Giant automotive parts manufacturers Hyundai Mobis, Continental and Toshiba and a number of other companies have joined Automotive Grade Linux (AGL), a project that targets the development of an open-source, Linux-based platform for connected cars.
Earlier this year, AGL has unveiled a new set of codes designed particularly for the automotive industry. The new Linux distribution addresses automotive-specific applications such as safety, navigation, security, communications, and infotainment functionality. The Linux Foundation, which promotes the universal adoption of the Linux open-source operating system, is hopeful that it will become the de facto standard for the automotive industry.
Automotive manufacturers are rethinking their cars’ electronic architectures as digital functions become more important today. Obsolete architectures combined with a number of in-car operating systems are making it hard—and expensive—to add new functionality.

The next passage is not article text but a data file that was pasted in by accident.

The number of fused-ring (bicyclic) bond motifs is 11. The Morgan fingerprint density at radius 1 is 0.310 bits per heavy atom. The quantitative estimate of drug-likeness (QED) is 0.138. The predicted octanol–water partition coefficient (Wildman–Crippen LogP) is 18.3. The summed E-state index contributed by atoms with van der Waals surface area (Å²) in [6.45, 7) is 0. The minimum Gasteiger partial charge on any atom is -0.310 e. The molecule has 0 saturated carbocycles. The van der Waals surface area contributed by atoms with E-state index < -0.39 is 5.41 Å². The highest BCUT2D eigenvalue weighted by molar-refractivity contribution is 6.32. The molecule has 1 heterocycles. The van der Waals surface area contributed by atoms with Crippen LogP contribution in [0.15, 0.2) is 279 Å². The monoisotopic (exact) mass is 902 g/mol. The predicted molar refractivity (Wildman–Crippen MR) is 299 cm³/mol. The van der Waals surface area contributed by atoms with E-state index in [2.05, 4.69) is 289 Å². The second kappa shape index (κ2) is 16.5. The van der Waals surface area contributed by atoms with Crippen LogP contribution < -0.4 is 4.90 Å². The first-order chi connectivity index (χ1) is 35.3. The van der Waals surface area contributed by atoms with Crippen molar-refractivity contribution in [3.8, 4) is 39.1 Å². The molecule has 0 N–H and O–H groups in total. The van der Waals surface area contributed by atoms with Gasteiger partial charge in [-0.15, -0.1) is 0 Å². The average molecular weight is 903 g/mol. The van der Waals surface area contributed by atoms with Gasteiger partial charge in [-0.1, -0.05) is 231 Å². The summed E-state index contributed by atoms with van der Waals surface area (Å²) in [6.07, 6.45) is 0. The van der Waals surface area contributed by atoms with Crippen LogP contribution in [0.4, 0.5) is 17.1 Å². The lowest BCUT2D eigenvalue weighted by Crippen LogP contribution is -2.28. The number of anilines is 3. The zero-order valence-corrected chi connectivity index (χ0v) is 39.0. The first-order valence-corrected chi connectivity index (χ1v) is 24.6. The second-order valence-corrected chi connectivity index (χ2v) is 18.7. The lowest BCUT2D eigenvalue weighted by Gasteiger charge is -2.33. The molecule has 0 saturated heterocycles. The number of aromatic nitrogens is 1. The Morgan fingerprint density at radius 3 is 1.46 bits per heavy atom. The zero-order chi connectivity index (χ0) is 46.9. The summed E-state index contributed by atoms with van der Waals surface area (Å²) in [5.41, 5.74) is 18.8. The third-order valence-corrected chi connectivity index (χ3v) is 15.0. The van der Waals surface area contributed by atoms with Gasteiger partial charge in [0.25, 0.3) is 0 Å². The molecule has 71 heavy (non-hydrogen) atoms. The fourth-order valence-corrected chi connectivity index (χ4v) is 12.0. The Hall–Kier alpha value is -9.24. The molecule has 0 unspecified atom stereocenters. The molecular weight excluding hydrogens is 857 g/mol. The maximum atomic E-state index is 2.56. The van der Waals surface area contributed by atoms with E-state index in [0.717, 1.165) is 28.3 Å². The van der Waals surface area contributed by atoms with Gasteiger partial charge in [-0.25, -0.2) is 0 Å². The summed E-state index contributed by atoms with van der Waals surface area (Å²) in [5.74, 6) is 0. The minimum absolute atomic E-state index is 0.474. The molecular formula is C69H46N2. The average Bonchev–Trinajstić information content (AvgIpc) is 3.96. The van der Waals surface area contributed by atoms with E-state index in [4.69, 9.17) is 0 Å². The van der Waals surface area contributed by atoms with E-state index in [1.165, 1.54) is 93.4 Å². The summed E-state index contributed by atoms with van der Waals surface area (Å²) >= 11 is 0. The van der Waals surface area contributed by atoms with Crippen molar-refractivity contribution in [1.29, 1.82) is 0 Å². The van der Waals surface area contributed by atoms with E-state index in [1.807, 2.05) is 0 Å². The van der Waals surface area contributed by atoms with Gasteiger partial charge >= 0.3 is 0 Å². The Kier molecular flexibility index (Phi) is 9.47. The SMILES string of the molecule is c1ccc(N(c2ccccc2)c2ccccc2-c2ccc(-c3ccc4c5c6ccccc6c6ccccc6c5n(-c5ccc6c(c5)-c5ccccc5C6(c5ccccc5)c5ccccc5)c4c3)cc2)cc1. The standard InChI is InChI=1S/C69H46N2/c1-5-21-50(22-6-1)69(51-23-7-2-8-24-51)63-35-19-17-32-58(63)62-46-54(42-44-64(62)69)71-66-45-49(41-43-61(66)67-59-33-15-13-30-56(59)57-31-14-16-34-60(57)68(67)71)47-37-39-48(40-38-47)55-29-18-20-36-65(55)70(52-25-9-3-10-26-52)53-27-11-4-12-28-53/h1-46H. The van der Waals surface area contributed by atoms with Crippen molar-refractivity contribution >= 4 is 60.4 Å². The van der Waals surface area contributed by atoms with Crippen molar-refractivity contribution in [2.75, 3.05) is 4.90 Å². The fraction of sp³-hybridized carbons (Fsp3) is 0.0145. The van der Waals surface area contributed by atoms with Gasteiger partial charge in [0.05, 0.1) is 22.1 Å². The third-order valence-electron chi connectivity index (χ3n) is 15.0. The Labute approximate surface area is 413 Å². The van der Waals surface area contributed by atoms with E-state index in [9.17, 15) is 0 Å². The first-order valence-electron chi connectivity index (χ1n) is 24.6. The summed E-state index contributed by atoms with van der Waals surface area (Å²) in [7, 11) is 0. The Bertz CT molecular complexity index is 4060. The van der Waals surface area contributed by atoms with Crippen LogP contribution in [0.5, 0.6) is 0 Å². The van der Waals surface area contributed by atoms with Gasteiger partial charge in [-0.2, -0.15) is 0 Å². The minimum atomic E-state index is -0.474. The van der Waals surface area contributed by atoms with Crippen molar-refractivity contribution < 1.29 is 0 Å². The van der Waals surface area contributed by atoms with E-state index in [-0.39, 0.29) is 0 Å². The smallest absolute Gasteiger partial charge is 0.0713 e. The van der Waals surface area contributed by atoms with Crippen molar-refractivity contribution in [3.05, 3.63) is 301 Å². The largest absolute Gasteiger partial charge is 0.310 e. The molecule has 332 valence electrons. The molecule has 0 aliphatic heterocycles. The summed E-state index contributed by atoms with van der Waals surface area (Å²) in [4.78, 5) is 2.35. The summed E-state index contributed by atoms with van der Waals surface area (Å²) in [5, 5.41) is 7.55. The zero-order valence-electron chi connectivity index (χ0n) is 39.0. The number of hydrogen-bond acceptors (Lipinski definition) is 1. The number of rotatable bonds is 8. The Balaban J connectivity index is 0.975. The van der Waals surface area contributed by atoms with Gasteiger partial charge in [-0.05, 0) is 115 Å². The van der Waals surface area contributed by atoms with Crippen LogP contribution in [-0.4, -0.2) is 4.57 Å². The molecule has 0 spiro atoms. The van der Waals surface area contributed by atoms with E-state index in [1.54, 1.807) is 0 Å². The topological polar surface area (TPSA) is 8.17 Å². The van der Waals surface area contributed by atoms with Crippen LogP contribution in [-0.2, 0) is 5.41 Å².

According to Dan Cauchy, general manager of automotive at the Linux Foundation, said that their target is to bring companies from different backgrounds and regions to establish an open platform that would drive rapid innovation across the entire automotive industry.
Ubiquitous, an embedded software provider, and ForgeRock, which has established an internet-of-things platform, bright box, a Vienna-based automotive software expert, are also joining AGL.
Hamid Moaref has always been fascinated by cars and the automotive industry. His family has a longstanding association with the industry and has been in the tire business for the past 35 years. Raised in Dubai, Hamid attended Capilano University in Vancouver where he graduated with a BBA in marketing before attending an intensive course in magazine publishing in 2005. He has been the publisher and chief editor of Tires & Parts magazine for the past ten years.
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